The Islamic State in Iraq and Syria has just published in its latest English-language magazine Dabiq what it claims is an "interview" with the Jordanian pilot captured in Syria.
Militants say they downed an F-16 jet manned by Moaz al-Kassasbeh as he took part in U.S.-led coalition air strikes near ISIS's de-facto capital, Raqqah, last week. Images provided by the extremist organization's media wing and circulated widely on social media showed bearded men with Kalashnikovs pulling the terrified airman out of a nearby river.
"We entered the region of Raqqah to sweep the area, then the striker jets entered to begin their attack," al-Kassasbeh said, according to the online publication. "My plane was struck by a heat-seeking missile. I heard and felt its hit."
The Jordanian government and U.S. Central Command described the incident as an aircraft crash and adamantly stated that it was not shot down by ISIS
"I checked the system display and it indicated that the engine was damaged and burning," the pilot is quoted as saying. "The plane began to deviate from its normal flight path, so I ejected. I landed in the Furat River by parachute and the seat caught on some ground, keeping me fixed, until I was captured by soldiers of the Islamic State."
A still image of al-Kassasbeh wearing the orange jumpsuit tops the short article titled: "The Capture of the Crusader Pilot." Journalist James Foley, American NGO founder Peter Kassig, and British aid worker Alan Henning among other hostages wore similar outfits in videos purporting to show their murders at the hands of the extremists.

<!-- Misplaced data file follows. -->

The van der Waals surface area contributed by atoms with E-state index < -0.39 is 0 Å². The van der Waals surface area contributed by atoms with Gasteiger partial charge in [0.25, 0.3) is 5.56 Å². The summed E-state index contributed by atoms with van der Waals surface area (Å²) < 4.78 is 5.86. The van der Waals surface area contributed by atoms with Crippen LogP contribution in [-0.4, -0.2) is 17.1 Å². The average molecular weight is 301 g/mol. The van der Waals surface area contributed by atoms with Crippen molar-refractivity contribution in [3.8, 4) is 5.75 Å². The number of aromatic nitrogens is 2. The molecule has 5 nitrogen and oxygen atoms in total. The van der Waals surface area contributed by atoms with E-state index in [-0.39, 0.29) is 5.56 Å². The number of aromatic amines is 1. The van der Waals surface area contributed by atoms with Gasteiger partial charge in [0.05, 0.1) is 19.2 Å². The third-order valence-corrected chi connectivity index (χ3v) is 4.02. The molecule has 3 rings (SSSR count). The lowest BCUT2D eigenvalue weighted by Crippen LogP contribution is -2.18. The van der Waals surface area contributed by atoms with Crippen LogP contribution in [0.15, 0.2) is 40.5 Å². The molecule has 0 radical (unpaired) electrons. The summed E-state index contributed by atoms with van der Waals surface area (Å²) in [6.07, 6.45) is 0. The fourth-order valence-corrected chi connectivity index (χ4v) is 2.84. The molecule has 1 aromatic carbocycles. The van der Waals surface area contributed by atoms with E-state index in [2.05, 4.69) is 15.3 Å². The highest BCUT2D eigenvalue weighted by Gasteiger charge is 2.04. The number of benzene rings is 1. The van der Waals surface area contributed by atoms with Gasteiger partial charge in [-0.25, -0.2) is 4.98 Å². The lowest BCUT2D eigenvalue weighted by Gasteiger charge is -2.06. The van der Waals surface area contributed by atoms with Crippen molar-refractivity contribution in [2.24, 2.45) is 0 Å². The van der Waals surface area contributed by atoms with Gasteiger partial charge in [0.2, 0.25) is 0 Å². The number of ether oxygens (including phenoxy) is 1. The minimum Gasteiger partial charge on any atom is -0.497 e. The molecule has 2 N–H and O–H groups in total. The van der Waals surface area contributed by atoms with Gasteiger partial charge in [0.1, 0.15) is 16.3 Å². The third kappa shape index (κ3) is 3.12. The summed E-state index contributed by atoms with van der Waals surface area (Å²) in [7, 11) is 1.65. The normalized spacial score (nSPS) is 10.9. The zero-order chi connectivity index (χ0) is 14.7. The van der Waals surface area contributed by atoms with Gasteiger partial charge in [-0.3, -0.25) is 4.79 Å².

The magazine also contains an article claimed to have been authored by British hostage John Cantlie, headlined "Meltdown." The article suggests the world is facing economic collapse and says "it makes enormous sense for the Islamic State to mint their own gold dinars." Cantlie was a photojournalist and freelance writer for major British newspapers, before he was kidnapped in November 2012 along with American journalist James Foley
, who was also killed by ISIS militants.
The family of the captured Jordanian pilot have made several emotional pleas for his release and called on the Jordanian government to launch an investigation into the crash.
"Be supportive of our brother Moaz and to be merciful on him, please send him back to us," Jawad al-Kassasbeh told CNN Arabic last Friday. "He is just a soldier who is following orders and has no authority."
Jordan, is one of several nations participating in an American-led mission against ISIS, an organization which is seeking to establish a Caliphate, or Islamic State, and has wrested territory spanning from central Syria to about 100km (62 miles) north of Baghdad.
The United Nations says the group's acts of brutality, including the enslavement of women, mass killing, and the torture and imprisonment of its enemies, amount to war crimes and crimes against humanity.